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19 cured from that

very

hour. - Then came the disciples to Jesus apart, 20 and said: Why could not we cast him out? And Jesus said unto

them: Because of your unbelief. For verily I say unto you, if ye have faith as a grain of mustard seed, ye shall say unto this mountain:

Remove hence to yonder place, and it shall remove; and nothing shall 21 be impossible unto you. Howbeit this kind goeth not out but by

prayer and fasting. 22 And while they abode in Galilee, Jesus said unto them: The Son 23 of Man shall be betrayed into the hands of men, and they shall kill .

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by no common means; for it usu 21. This kind goeth not out, &c. ally required a continued medical Some suppose the signification to treatment.

be, that this kind of demons, or of 19. To Jesus apart. According beings, cannot be dispossessed withto Mark ix. 28, in the house. The out unusual spiritual exercises; but disciples, like most transgressors, no mention had been made, in this little suspected that their difficulty conversation, of demons, or that and failure arose from any personal this kind of niracles cannot be deficiency. The question they ask performed without extra«rdinary carries the idea that they had made preparation. Other commentators an attempt to cure the child, but suppose an allusion to be made to had not succeeded.

faith, of which they had just been 20. Because of your unbelief. Or speaking. For where that faith rather, want of confidence and trust. was possessed even in the smallest Perhaps the violence of the dis- degree, as a grain of mustard seed, ease, perhaps the skeptical ques- all miracles were alike easy, even tionings of the Scribes, had shaken to the rooting up of trees and mountheir assurance.Faith as a grain tains, and hurting them into the of mustard seed. Understood by sea, and all demons and diseases some as meaning a living, grow- could be equally well expelled. ing faith, such as might be illus- This kind of faith emanated not trated hy the vegetable kingdomn. but by fasting and prayer, by the Mat. xiii. 31, 32. But others take the most diligent use of the means of sense to be, If you have the small- devotion, and spiritual life.-This est genuine faith, you can do all verse is left out by Wakefield, and things; for the orientals frequently Adam Clarke “strongly suspects it use the mustard seed as an emblem to be an interpolation,” as it is wantof what is extremely small. Mark ing in some of the earliest manuxi. 22. Luke xvii. 6.— Ye shall say scripts and versions. unto this mountain, &c. A hyper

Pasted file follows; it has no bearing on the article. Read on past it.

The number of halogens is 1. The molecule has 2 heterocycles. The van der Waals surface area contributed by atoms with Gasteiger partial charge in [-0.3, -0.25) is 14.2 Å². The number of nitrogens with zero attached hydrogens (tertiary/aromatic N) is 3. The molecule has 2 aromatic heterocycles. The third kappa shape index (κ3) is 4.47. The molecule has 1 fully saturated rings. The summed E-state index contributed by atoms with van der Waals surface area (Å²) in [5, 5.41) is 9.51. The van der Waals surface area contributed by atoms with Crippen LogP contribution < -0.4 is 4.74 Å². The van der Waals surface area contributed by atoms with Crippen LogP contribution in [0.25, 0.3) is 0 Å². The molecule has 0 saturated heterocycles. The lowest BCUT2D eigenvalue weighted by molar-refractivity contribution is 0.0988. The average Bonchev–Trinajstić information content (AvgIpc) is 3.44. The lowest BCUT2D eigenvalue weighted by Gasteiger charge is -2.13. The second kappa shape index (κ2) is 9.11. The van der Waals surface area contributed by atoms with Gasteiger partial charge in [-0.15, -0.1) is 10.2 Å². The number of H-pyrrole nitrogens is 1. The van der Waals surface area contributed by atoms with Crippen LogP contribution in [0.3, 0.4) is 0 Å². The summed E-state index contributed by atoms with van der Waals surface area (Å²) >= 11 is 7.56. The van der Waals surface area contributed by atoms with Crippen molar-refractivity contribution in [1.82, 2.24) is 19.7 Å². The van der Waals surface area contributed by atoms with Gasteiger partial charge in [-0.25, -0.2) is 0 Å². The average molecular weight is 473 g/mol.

22–23. Parallel to Mark ix. 30 bolical and proverbial phrase, de- -32, and Luke ix. 43–45. noting the greatest power.

1 Cor. 22. Abode in Galilee. Whilst xiji. 2. The least true faith would they were travelling or moving enable them to perform the nighti-. about in Galilee.-Shall be betrayed. est wonders. The Jews were ac- Better, delivered up, without refercustomed to call those teachers emi ence to the niode in which it would nent for their virtues and genius, be done. It is so rendered in Maik rooters

ир, removers of mountains, as and Luke. We learn from Mark descriptive of their power.

that Jesus was at this time living as

bim; and the third day he shall be raised again. And they were exceeding sorry.

And when they were come to Capernaum, they that received trib- 24 ute money came to Peter, and said: Doth not your master pay tribute ? He saith: Yes. And when he was coine into the house, Jesus pre- 25 vented him, saying: What thinkest thou, Simon? Of whom do the kings of the earth take custom or tribute ? of their own children, or of strangers ? Peter saith unto him: Of strangers. - Jesus saith unto 26 him: Then are the children free. Notwithstauding, lest we should 27

far as possible in retirement. His collected the contributions for the mind seems to have been much oc- services of the temple, in the paycupied with the thoughts of his ment of its necessary expenses for impending death. This was the sacrifices and other things. Ex. second time that he had mentioned xxx. 13. Neh. x. 32. It was an this distressing subject. It is ob- annual tribute of half a shekel, servable, that this prediction was levied on all Jews twenty years old made while Jesus was yet in Gali- and upwards. The Greek word lee in security, before he went up translated tribute expresses the suin, to Jerusalem and was subject to two drachms, amounting to about the dangers that there surrounded twenty-eight cents of our money. him. What a fortitude must his This tax is supposed to have have been, that he could with such been in some degree a voluntary calmness anticipate and speak of one, which would account for the the sufferings which he so clearly question put to Peter respecting his foresaw! The common associa- Master's paying it. tjops entertained of Jesus do him 25. The impetuous disciple aninjustice. They invest him chiefly swered in the affirmative before with the character of meekness consulting Jesus.- Prevented. Forand inoffensiveness, qualities in- merly meaning, according to its dedeed which he possessed in an rivation, to go before, or, to anticieminent degree, but which were pate. Jesus anticipated Peter.balanced by the purest heroism ever What thinkest thou. It would seem seen amongst men.